The third condition, the amount and substantiality of the work, also works against us. Fandom does not use a little bit of the work but entire facets of it. We cannot argue that we are only taking bits and pieces here.
Finally, the fourth condition, the effect upon the value of the work, is the thing that kills fair use for fanworks. Quite simply, courts must consider how an unlicensed, infringing fanwork might harm the market for licensed goods. We lose this condition simply on the fact that so many franchises rely on licensing revenue and derivative works to make a profit. In fact, many series, especially animation designed for the adult Japanese market, is produced as a loss-leader for licensed character goods and/or sequels.
For a judge to rule a fanwork as fair use, it requires the work in question to prevail entirely on the merits of that first claim: the nature of the use. Unfortunately, very little of what fans would consider essential to their fandom is going to succeed there. Not much fanworks rise above the nature of existing licensed derivative works to become their own thing that a court would recognize as worthy of protection.
So, if fandom is illegal, why does it still exist? Well, in the US at least, fighting against it has largely been considered bad form. The crown jewel of marketing is to embed your product into people's identity. Look at the console wars; Sony and Microsoft have brainwashed every 12-year-old in America into thinking that their choice of identical black box is better than the other competing but identical black box. (Being a "PC Gamer" is also an identity.) Suing your own fans for being fans is such a bad PR move that even the RIAA stopped doing it.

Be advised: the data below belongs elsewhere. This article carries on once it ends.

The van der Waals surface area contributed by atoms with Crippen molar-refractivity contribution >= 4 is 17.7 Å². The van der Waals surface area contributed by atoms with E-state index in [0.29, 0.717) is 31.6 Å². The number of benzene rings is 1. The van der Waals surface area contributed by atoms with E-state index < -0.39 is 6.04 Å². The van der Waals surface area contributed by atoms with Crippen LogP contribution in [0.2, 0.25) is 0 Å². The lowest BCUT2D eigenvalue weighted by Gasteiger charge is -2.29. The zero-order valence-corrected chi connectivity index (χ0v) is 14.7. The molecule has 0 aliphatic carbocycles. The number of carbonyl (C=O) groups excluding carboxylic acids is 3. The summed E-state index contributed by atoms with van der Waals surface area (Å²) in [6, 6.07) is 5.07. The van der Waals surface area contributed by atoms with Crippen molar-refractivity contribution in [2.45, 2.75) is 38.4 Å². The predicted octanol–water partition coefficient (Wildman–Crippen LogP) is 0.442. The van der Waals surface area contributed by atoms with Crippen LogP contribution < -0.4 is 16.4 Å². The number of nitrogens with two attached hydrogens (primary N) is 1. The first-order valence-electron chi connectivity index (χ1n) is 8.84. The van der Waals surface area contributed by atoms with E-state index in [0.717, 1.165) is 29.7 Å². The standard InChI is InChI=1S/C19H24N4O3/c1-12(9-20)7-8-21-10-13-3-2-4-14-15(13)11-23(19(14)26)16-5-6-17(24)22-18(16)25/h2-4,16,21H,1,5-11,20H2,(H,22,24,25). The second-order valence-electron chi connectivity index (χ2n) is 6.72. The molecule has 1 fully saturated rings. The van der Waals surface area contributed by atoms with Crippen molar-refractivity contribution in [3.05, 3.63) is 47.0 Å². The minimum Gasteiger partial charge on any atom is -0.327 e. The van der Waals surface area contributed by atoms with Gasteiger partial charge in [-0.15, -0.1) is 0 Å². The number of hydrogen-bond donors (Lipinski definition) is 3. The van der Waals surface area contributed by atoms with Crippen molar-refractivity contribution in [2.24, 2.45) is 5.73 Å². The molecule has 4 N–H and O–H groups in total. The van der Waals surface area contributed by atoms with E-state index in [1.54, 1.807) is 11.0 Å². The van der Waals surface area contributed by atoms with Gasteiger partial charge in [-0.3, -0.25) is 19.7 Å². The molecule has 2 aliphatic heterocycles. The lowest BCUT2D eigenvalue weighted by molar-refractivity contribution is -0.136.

Copyright affords the owner of a work the ability to specify, by fiat, the rules by which fandom take place. If they feel like some aspect of fandom is harmful, then the copyright owner may use the law to stop that fandom. A good example of this is Nintendo - they clearly do want social media to share fanworks based on their content, but only certain kinds. Fanart is OK, elaborate fan theories also OK, but tool-assisted speedruns of 20 year old games just have to go. In reality all three exist only by Nintendo's good graces, but it's the latter that they prohibit because it involves playing their games on unauthorized hardware.
So now I need to address the recent #WTFU hashtag, short for "Where's The Fair Use". The reality is that a large portion of what is considered fair use on the Internet isn't. The only reason why you even got to see these kinds of videos in the first place is because YouTube relies on independent creators with no legal department to provide content for them. The reason why they get away with it is because of the DMCA safe harbor provision which lets them ignore the grey zone in the same way that copyright holders do.
But the plain and simple truth is that copyright law's most messed up feature is that you can own someone else's identity. And that's not cool.